Service engineers asked to replace an electric motor on a yacht’s roll stabilizer had to rethink their standard practices when they realized that the vessel in question was the ultra luxurious Hampshire II. The yacht had just completed extensive sea trials prior to being handed over to the owner. While in dock in Barcelona, it was decided to replace the main drive motor on the stabilizer.
“Stabilizers are very important on luxury yachts, because the owners are seeking a very specific experience,” explains Wim Bruil, Customer Care Manager for Rotor, the company that supplied the replacement motor. “The Hampshire II is reported to feature a real log burning fireplace in the dining room, the most extraordinary bar on the bridge deck, a stunning wine cellar with underwater viewing window, and a cinema on the lower deck, plus a helipad, swimming deck, diving boards etc. Clearly there can be no thought of compromise just because the water is a little choppy!”
The first clue the service crew had to the unusual nature of their task was when they went below to assess the stabilizer and saw that the whole engine room was immaculately decorated in white. The motor was mounted in a small space and it was obvious that any oil or grease stains would be unacceptable.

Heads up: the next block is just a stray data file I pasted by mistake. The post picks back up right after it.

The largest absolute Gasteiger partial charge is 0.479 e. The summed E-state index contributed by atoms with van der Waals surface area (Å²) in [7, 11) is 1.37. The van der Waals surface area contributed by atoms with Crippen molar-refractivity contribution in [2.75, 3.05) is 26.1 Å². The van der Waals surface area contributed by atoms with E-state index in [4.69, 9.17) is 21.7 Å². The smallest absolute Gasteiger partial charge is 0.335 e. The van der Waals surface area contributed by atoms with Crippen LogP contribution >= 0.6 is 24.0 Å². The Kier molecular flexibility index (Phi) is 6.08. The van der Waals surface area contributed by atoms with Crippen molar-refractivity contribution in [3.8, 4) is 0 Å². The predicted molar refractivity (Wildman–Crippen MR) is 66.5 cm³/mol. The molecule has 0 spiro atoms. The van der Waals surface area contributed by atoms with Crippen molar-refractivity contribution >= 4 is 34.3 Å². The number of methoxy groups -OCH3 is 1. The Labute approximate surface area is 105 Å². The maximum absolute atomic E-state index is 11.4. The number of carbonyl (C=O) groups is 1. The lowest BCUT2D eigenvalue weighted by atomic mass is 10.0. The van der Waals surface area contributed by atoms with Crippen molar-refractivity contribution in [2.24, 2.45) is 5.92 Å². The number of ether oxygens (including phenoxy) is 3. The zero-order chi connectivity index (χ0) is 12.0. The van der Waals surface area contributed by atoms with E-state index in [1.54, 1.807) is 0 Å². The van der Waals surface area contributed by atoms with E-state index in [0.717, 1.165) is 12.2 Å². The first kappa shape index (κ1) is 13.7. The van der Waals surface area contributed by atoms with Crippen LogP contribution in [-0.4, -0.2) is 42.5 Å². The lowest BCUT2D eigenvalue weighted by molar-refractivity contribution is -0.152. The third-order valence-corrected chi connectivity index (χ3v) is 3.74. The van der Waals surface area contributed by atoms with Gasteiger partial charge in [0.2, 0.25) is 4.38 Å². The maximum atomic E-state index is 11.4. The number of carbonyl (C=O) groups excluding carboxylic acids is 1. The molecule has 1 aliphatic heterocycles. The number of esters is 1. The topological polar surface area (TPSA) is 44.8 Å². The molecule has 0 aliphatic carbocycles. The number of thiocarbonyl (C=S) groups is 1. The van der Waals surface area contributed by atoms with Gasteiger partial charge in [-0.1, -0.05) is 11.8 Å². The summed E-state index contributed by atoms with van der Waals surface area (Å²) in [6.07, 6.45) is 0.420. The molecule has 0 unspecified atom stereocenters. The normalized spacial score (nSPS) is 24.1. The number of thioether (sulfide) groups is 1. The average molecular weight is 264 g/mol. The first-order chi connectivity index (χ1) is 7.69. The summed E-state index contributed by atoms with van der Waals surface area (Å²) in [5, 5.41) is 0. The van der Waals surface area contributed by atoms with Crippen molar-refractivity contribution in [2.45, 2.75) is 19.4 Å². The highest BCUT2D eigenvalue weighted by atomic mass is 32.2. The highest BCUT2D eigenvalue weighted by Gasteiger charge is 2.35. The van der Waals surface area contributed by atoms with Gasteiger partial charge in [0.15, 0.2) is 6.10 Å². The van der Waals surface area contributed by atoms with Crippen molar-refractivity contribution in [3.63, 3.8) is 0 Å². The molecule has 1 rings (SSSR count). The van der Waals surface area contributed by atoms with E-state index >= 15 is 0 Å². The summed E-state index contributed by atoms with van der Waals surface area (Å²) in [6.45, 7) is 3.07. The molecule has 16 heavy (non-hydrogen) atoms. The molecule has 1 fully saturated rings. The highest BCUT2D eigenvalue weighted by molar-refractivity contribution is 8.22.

“Access wasn’t great and we could see that using a crane or winch would increase the chances of damaging some of the paintwork or decoration. So we started looking at options for dismantling the original motor in situ and taking it out one component at a time. Naturally this lead to the same idea for installing the new one, although assembling, testing and commissioning the new motor in the engine room would be a far greater task.”
The new motor was to be a 30kW Rotor AC unit, weighing in at 320kg when fully assembled. Rotor makes and supplies standard and special motors up to 1000 kW to IEC, DIN and marine specifications. It regularly supply complete drive systems for pumps, ventilation systems, davits, cranes, port machinery, hydraulic systems, compressors and various other pieces of equipment, so while the Hampshire project was unusual, it was well within Rotor’s scope of experience.
“We have installed motors in the desert and the arctic, in theatres, hospitals, sewage works, offshore, subsea, in tall buildings and at the bottom of mines,” recalls Wim Bruil. “We have worked in some of the most arduous environments imaginable, but coping with a luxury yacht in a beautiful Mediterranean marina was new territory for us - fortunately we are flexible and able to adapt."
“We worked on the principle of never making a mess, rather than cleaning up afterwards; being quiet at all times and hitting the deadline with precision accuracy.”